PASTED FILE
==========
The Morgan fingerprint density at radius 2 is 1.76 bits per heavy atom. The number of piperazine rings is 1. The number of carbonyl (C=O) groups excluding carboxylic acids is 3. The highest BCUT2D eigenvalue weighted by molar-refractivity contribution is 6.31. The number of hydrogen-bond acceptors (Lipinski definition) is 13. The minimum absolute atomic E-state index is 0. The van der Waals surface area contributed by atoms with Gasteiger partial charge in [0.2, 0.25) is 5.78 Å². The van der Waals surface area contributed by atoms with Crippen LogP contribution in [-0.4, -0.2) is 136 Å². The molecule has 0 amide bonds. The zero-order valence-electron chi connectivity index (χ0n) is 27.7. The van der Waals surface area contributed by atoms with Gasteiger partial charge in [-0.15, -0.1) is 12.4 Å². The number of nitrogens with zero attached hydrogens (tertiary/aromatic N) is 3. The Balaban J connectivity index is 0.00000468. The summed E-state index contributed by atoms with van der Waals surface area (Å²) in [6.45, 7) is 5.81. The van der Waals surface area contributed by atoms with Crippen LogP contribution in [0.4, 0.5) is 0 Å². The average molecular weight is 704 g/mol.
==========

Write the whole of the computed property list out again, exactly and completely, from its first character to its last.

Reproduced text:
The Morgan fingerprint density at radius 2 is 1.76 bits per heavy atom. The number of piperazine rings is 1. The number of carbonyl (C=O) groups excluding carboxylic acids is 3. The highest BCUT2D eigenvalue weighted by molar-refractivity contribution is 6.31. The number of hydrogen-bond acceptors (Lipinski definition) is 13. The minimum absolute atomic E-state index is 0. The van der Waals surface area contributed by atoms with Gasteiger partial charge in [0.2, 0.25) is 5.78 Å². The van der Waals surface area contributed by atoms with Crippen LogP contribution in [-0.4, -0.2) is 136 Å². The molecule has 0 amide bonds. The zero-order valence-electron chi connectivity index (χ0n) is 27.7. The van der Waals surface area contributed by atoms with Gasteiger partial charge in [-0.15, -0.1) is 12.4 Å². The number of nitrogens with zero attached hydrogens (tertiary/aromatic N) is 3. The Balaban J connectivity index is 0.00000468. The summed E-state index contributed by atoms with van der Waals surface area (Å²) in [6.45, 7) is 5.81. The van der Waals surface area contributed by atoms with Crippen LogP contribution in [0.4, 0.5) is 0 Å². The average molecular weight is 704 g/mol.